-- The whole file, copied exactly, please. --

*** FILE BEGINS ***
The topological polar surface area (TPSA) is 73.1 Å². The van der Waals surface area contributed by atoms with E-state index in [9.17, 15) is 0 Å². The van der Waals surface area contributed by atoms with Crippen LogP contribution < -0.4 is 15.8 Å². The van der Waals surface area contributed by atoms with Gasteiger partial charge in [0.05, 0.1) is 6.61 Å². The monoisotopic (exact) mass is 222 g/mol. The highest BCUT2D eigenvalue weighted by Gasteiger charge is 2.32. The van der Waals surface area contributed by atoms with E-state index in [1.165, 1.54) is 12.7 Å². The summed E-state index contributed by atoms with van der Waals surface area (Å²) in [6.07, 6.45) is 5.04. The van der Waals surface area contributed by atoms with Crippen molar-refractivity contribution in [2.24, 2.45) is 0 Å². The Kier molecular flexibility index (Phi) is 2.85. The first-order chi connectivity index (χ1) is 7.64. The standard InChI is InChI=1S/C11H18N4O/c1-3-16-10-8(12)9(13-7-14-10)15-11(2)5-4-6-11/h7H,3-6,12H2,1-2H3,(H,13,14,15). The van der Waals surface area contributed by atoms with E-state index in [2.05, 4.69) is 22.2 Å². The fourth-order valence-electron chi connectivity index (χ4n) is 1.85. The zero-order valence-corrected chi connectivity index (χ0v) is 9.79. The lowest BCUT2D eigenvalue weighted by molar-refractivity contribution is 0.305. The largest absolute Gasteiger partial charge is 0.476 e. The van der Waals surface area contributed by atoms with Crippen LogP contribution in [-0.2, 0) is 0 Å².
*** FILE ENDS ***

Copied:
The topological polar surface area (TPSA) is 73.1 Å². The van der Waals surface area contributed by atoms with E-state index in [9.17, 15) is 0 Å². The van der Waals surface area contributed by atoms with Crippen LogP contribution < -0.4 is 15.8 Å². The van der Waals surface area contributed by atoms with Gasteiger partial charge in [0.05, 0.1) is 6.61 Å². The monoisotopic (exact) mass is 222 g/mol. The highest BCUT2D eigenvalue weighted by Gasteiger charge is 2.32. The van der Waals surface area contributed by atoms with E-state index in [1.165, 1.54) is 12.7 Å². The summed E-state index contributed by atoms with van der Waals surface area (Å²) in [6.07, 6.45) is 5.04. The van der Waals surface area contributed by atoms with Crippen molar-refractivity contribution in [2.24, 2.45) is 0 Å². The Kier molecular flexibility index (Phi) is 2.85. The first-order chi connectivity index (χ1) is 7.64. The standard InChI is InChI=1S/C11H18N4O/c1-3-16-10-8(12)9(13-7-14-10)15-11(2)5-4-6-11/h7H,3-6,12H2,1-2H3,(H,13,14,15). The van der Waals surface area contributed by atoms with E-state index in [2.05, 4.69) is 22.2 Å². The fourth-order valence-electron chi connectivity index (χ4n) is 1.85. The zero-order valence-corrected chi connectivity index (χ0v) is 9.79. The lowest BCUT2D eigenvalue weighted by molar-refractivity contribution is 0.305. The largest absolute Gasteiger partial charge is 0.476 e. The van der Waals surface area contributed by atoms with Crippen LogP contribution in [-0.2, 0) is 0 Å².